8

Corpus Leakage

Frid, Matilda January 2014 (has links)
We understand the world around us through categorization and classification. But things are morecomplex than that, life is mixed up, flowing and unable to stick to labels. The main purpose ofcorpus is to contain, organize and control food and beverages. Corpus objects are also socialmarkers that have a tradition of being elitist; in both choice of material and in that they imply acertain way of usage. Corpus objects are heavily loaded with tradition and rituals. However, eatingis a common experience, it is an everyday ritual and often something we do with others. How andwhat we eat is an expression of our everyday culture. The corpus object is a body on its own terms,and I believe that this opens up for an emotional relation to these objects. Corpus has the possibilityof creating meetings, situations where we can feel and talk about something human, through anobject. Objects within the craft/art field may go beyond mere objects, and open up for newmeetings, they may do something else to us than what we are used to, and hopefully they cancommunicate with us in a new way about our culture and our everyday life. I want to create thingsthat go beyond being objects, I want to highlight the body of the object, I want the object andsubject relation to leek and I want to celebrate the fuzziness and the uncertainty of things with my work.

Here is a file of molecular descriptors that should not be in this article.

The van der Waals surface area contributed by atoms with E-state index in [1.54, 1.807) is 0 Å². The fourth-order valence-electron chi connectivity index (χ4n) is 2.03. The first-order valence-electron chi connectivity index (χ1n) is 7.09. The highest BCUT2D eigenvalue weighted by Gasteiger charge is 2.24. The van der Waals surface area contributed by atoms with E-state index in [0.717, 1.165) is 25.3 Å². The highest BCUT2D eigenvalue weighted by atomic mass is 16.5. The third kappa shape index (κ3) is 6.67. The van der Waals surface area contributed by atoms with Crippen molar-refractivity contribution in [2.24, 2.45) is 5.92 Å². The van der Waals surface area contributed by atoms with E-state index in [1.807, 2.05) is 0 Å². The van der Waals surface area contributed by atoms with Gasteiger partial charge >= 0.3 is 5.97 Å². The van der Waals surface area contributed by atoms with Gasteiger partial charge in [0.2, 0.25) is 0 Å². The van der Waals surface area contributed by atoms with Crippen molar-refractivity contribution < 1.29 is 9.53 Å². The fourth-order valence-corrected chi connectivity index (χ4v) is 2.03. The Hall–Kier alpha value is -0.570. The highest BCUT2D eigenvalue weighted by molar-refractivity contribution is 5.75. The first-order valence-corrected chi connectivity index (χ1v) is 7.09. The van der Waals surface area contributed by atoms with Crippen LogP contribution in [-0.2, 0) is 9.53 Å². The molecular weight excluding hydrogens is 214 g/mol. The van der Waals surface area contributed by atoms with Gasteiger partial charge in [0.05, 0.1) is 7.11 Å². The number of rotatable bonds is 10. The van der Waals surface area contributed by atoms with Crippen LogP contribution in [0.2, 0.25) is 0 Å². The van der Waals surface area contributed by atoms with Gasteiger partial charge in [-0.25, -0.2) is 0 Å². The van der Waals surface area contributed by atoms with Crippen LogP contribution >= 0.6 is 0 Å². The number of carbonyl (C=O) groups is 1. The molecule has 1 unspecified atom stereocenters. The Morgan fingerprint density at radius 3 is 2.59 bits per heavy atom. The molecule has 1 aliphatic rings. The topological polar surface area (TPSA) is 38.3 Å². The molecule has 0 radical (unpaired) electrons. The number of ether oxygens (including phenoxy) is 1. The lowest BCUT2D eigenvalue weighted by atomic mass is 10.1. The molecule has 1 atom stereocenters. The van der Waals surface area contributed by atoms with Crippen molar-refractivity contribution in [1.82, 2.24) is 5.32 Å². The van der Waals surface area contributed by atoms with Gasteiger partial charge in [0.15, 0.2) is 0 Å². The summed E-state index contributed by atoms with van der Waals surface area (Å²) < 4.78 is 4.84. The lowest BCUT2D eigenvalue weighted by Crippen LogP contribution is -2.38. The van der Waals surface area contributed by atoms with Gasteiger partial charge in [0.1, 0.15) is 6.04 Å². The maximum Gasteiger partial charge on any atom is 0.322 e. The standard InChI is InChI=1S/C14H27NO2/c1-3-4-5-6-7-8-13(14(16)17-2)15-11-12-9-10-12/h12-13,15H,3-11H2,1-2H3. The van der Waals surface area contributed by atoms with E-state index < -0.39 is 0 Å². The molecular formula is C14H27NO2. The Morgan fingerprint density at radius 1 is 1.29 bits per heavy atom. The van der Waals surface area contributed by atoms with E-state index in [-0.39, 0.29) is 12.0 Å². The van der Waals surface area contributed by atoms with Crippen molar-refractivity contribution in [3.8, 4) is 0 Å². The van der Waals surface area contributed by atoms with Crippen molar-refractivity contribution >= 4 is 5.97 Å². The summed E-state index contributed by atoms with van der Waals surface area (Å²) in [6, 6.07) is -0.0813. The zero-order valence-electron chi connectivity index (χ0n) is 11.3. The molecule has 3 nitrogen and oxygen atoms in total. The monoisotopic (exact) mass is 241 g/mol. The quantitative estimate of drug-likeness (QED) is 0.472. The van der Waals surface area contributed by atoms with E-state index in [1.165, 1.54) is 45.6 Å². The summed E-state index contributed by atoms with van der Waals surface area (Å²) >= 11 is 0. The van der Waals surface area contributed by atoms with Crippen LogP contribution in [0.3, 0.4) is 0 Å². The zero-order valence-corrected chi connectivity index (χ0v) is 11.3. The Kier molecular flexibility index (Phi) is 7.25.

9

Control of fully submerged hydrofoil craft acceleration feedback methods to improve performance in high sea states

Kamenngan, Panlop January 1995 (has links)
No description available.
10

Process control of applied laser system for enhanced glass production

Zheng, Liyun. January 2000 (has links)
Thesis (Ph. D.)--West Virginia University, 2000. / Title from document title page. Document formatted into pages; contains xiv, 195 p. : ill. (some col.). Vita. Includes abstract. Includes bibliographical references (p. 172-177).